8

Rust has a useful feature where you can use an existing struct and only override some of its members. For example, a value of the following struct

struct SomeTool {
    pub unique_id: String,
    pub poll: Option<fn(&Context) -> bool>,
    pub exec: Option<fn(&mut Context) -> ToolResult>,
    pub modal: Option<fn(&mut Context) -> ToolResult>,
    pub ui: Option<fn(&mut UIPanel)>,
}

can be initialized by passing in a struct instance (e.g. SomeTool::default()):

new_tool = SomeTool {
    unique_id: "tool.foobar".to_string(),
    exec: Some(foobar_exec)
    .. SomeTool::default()
};

I want to be able to declare SomeTool without having to explicitly list every callback (adding new callbacks in the future may lead to many additions of None all over a codebase).

This works well, but now I could accidentally leave out unique_id for some other initialization, and it would use whatever is in the default.

Is there a way to describe a struct that can have some members overridden but not others?


Note that the real world use-case has more members than this (making the chance of accidents higher), just simplified for the question.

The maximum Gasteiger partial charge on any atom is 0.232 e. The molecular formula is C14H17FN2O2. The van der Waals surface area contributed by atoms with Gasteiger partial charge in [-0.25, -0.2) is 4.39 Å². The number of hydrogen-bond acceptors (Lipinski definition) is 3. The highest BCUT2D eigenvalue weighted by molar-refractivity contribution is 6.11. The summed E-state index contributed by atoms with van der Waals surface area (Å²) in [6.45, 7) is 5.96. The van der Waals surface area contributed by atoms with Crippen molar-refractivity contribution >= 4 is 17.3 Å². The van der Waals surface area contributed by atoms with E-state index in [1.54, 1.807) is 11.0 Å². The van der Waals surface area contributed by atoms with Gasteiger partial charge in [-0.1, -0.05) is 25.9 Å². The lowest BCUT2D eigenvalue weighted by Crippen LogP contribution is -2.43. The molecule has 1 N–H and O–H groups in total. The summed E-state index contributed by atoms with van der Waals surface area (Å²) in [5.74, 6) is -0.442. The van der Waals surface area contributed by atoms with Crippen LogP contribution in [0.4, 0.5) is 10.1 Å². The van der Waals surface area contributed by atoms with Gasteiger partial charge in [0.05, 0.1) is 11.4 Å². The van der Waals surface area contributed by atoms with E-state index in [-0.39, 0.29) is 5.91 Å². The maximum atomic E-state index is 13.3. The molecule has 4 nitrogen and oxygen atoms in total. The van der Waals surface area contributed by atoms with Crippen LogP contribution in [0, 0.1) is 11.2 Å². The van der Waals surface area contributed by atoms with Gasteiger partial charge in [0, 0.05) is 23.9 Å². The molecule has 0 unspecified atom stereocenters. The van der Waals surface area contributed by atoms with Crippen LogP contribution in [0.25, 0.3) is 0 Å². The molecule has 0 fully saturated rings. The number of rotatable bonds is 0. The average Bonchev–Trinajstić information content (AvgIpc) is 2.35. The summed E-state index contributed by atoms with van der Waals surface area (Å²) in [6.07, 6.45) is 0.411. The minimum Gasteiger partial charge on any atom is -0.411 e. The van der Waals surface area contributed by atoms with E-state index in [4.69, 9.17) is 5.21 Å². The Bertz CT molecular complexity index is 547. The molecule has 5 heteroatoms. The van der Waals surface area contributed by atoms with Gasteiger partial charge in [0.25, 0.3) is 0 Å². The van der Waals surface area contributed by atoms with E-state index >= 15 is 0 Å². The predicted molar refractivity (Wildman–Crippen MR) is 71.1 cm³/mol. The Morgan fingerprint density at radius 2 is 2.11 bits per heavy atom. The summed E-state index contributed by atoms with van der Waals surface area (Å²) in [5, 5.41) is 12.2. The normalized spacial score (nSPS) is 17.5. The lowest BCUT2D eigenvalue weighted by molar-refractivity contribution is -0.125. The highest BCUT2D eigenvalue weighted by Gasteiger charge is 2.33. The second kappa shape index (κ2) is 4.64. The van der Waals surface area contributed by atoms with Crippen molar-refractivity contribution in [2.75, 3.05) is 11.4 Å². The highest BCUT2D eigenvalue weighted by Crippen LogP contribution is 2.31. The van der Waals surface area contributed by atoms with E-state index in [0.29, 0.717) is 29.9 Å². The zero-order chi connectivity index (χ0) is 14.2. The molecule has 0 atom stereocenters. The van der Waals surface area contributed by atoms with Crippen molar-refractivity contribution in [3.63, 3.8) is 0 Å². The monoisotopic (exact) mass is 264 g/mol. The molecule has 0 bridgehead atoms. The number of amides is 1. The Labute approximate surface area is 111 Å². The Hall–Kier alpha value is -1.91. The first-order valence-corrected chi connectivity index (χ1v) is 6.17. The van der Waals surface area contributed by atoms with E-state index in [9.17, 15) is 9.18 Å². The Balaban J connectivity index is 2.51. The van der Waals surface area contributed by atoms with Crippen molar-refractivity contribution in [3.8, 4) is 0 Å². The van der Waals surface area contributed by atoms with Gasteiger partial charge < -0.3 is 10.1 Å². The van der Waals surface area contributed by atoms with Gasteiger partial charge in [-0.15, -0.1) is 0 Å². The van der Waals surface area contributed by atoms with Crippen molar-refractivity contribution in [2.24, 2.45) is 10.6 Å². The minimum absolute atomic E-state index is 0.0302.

8

Since your unique_id is supposed to be unique, it should not have a Default constructor. But if you remove the Default impl from a hypothetical UniqueId type, then you won't be able to derive Default for SomeTool.

The currently working solution is to move all fields that don't require a value to a sub-struct and not implement Default for SomeTool. Thus you'd be able to use SomeTool as follows:

new_tool = SomeTool {
    unique_id: "tool.foobar".to_string(),
    callbacks: Callbacks {
        exec: Some(foobar_exec),
        .. Callbacks::default()
    }
};

There is a hypothetical feature that Rust might get in the future, which allows you to have two structs with the same fields to be the base expression in a struct expression. That feature would allow you to use the sub-struct to initialize all the fields that the sub-struct and SomeTool have in common, but not more.

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